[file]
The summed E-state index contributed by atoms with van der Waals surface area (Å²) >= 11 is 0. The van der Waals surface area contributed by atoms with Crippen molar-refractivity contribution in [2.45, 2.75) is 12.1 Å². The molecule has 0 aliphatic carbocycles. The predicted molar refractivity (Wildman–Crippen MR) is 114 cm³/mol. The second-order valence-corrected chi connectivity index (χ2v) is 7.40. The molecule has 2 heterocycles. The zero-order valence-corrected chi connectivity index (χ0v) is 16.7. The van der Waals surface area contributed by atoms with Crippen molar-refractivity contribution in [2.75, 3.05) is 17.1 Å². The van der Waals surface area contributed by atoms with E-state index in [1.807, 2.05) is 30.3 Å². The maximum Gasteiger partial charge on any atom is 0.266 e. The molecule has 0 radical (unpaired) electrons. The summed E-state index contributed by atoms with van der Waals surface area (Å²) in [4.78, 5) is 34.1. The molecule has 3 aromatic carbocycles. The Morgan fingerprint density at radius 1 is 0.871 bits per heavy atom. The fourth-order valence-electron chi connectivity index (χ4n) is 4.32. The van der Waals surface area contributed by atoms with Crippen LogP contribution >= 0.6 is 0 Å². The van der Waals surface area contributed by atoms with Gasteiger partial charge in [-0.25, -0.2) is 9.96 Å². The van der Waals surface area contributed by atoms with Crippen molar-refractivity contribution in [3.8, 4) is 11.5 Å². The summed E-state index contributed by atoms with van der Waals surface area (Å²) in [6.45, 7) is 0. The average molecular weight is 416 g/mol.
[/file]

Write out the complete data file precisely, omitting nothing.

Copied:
The summed E-state index contributed by atoms with van der Waals surface area (Å²) >= 11 is 0. The van der Waals surface area contributed by atoms with Crippen molar-refractivity contribution in [2.45, 2.75) is 12.1 Å². The molecule has 0 aliphatic carbocycles. The predicted molar refractivity (Wildman–Crippen MR) is 114 cm³/mol. The second-order valence-corrected chi connectivity index (χ2v) is 7.40. The molecule has 2 heterocycles. The zero-order valence-corrected chi connectivity index (χ0v) is 16.7. The van der Waals surface area contributed by atoms with Crippen molar-refractivity contribution in [2.75, 3.05) is 17.1 Å². The van der Waals surface area contributed by atoms with E-state index in [1.807, 2.05) is 30.3 Å². The maximum Gasteiger partial charge on any atom is 0.266 e. The molecule has 0 radical (unpaired) electrons. The summed E-state index contributed by atoms with van der Waals surface area (Å²) in [4.78, 5) is 34.1. The molecule has 3 aromatic carbocycles. The Morgan fingerprint density at radius 1 is 0.871 bits per heavy atom. The fourth-order valence-electron chi connectivity index (χ4n) is 4.32. The van der Waals surface area contributed by atoms with Crippen LogP contribution >= 0.6 is 0 Å². The van der Waals surface area contributed by atoms with Gasteiger partial charge in [-0.25, -0.2) is 9.96 Å². The van der Waals surface area contributed by atoms with Crippen molar-refractivity contribution in [3.8, 4) is 11.5 Å². The summed E-state index contributed by atoms with van der Waals surface area (Å²) in [6.45, 7) is 0. The average molecular weight is 416 g/mol.